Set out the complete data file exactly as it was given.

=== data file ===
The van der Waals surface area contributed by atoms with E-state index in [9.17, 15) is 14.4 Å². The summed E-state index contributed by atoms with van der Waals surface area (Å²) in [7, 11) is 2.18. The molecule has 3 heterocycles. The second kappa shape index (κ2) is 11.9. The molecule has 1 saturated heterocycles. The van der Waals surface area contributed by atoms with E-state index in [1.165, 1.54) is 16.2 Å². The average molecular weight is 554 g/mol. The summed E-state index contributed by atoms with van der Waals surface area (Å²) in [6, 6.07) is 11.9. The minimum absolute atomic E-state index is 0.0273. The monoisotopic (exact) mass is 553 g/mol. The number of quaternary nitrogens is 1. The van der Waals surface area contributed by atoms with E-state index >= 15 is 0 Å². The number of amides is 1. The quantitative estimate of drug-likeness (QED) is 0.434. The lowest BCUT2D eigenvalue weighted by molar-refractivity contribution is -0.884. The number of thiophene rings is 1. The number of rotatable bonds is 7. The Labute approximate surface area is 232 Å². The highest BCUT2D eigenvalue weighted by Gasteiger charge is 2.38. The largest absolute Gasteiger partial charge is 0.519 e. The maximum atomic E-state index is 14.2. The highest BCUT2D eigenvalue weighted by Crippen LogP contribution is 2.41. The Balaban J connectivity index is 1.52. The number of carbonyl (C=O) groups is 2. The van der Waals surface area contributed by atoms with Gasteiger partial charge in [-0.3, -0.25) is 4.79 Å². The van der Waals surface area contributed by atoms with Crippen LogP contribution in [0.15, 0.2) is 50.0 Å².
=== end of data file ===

The van der Waals surface area contributed by atoms with E-state index in [9.17, 15) is 14.4 Å². The summed E-state index contributed by atoms with van der Waals surface area (Å²) in [7, 11) is 2.18. The molecule has 3 heterocycles. The second kappa shape index (κ2) is 11.9. The molecule has 1 saturated heterocycles. The van der Waals surface area contributed by atoms with E-state index in [1.165, 1.54) is 16.2 Å². The average molecular weight is 554 g/mol. The summed E-state index contributed by atoms with van der Waals surface area (Å²) in [6, 6.07) is 11.9. The minimum absolute atomic E-state index is 0.0273. The monoisotopic (exact) mass is 553 g/mol. The number of quaternary nitrogens is 1. The van der Waals surface area contributed by atoms with E-state index >= 15 is 0 Å². The number of amides is 1. The quantitative estimate of drug-likeness (QED) is 0.434. The lowest BCUT2D eigenvalue weighted by molar-refractivity contribution is -0.884. The number of thiophene rings is 1. The number of rotatable bonds is 7. The Labute approximate surface area is 232 Å². The highest BCUT2D eigenvalue weighted by Gasteiger charge is 2.38. The largest absolute Gasteiger partial charge is 0.519 e. The maximum atomic E-state index is 14.2. The highest BCUT2D eigenvalue weighted by Crippen LogP contribution is 2.41. The Balaban J connectivity index is 1.52. The number of carbonyl (C=O) groups is 2. The van der Waals surface area contributed by atoms with Gasteiger partial charge in [-0.3, -0.25) is 4.79 Å². The van der Waals surface area contributed by atoms with Crippen LogP contribution in [0.15, 0.2) is 50.0 Å².